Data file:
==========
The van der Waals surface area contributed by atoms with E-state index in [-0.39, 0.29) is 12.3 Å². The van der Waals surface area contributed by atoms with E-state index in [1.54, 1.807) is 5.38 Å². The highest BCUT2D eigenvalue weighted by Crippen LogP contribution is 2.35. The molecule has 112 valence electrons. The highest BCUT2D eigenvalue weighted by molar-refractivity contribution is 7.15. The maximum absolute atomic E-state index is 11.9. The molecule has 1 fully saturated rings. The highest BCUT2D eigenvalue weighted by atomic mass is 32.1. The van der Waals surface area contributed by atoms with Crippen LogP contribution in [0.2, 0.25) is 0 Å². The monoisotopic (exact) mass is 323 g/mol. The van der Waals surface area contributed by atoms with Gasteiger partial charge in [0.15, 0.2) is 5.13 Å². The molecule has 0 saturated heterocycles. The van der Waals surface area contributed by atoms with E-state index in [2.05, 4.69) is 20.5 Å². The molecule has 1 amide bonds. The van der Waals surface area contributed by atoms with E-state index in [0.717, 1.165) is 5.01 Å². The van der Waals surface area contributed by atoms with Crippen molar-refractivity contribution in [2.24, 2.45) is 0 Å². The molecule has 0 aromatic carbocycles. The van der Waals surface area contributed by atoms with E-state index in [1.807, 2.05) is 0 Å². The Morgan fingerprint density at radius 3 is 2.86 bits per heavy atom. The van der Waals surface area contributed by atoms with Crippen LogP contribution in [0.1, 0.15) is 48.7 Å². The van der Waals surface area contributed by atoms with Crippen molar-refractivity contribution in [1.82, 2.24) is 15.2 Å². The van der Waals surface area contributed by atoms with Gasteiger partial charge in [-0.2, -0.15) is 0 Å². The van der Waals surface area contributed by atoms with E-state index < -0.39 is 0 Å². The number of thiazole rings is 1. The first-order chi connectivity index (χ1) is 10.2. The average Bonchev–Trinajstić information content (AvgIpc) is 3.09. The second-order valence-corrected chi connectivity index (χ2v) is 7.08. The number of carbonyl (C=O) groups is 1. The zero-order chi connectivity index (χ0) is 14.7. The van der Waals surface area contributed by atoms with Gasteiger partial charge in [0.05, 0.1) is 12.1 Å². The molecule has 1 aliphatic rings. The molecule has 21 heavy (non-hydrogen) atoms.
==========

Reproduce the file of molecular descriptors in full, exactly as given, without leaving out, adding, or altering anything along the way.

The van der Waals surface area contributed by atoms with E-state index in [-0.39, 0.29) is 12.3 Å². The van der Waals surface area contributed by atoms with E-state index in [1.54, 1.807) is 5.38 Å². The highest BCUT2D eigenvalue weighted by Crippen LogP contribution is 2.35. The molecule has 112 valence electrons. The highest BCUT2D eigenvalue weighted by molar-refractivity contribution is 7.15. The maximum absolute atomic E-state index is 11.9. The molecule has 1 fully saturated rings. The highest BCUT2D eigenvalue weighted by atomic mass is 32.1. The van der Waals surface area contributed by atoms with Crippen LogP contribution in [0.2, 0.25) is 0 Å². The monoisotopic (exact) mass is 323 g/mol. The van der Waals surface area contributed by atoms with Gasteiger partial charge in [0.15, 0.2) is 5.13 Å². The molecule has 0 saturated heterocycles. The van der Waals surface area contributed by atoms with E-state index in [2.05, 4.69) is 20.5 Å². The molecule has 1 amide bonds. The van der Waals surface area contributed by atoms with E-state index in [0.717, 1.165) is 5.01 Å². The van der Waals surface area contributed by atoms with Crippen molar-refractivity contribution in [2.24, 2.45) is 0 Å². The molecule has 0 aromatic carbocycles. The van der Waals surface area contributed by atoms with E-state index in [1.807, 2.05) is 0 Å². The Morgan fingerprint density at radius 3 is 2.86 bits per heavy atom. The van der Waals surface area contributed by atoms with Crippen LogP contribution in [0.1, 0.15) is 48.7 Å². The van der Waals surface area contributed by atoms with Crippen molar-refractivity contribution in [1.82, 2.24) is 15.2 Å². The van der Waals surface area contributed by atoms with Gasteiger partial charge in [-0.2, -0.15) is 0 Å². The van der Waals surface area contributed by atoms with E-state index < -0.39 is 0 Å². The number of thiazole rings is 1. The first-order chi connectivity index (χ1) is 10.2. The average Bonchev–Trinajstić information content (AvgIpc) is 3.09. The second-order valence-corrected chi connectivity index (χ2v) is 7.08. The number of carbonyl (C=O) groups is 1. The zero-order chi connectivity index (χ0) is 14.7. The van der Waals surface area contributed by atoms with Gasteiger partial charge in [0.05, 0.1) is 12.1 Å². The molecule has 1 aliphatic rings. The molecule has 21 heavy (non-hydrogen) atoms.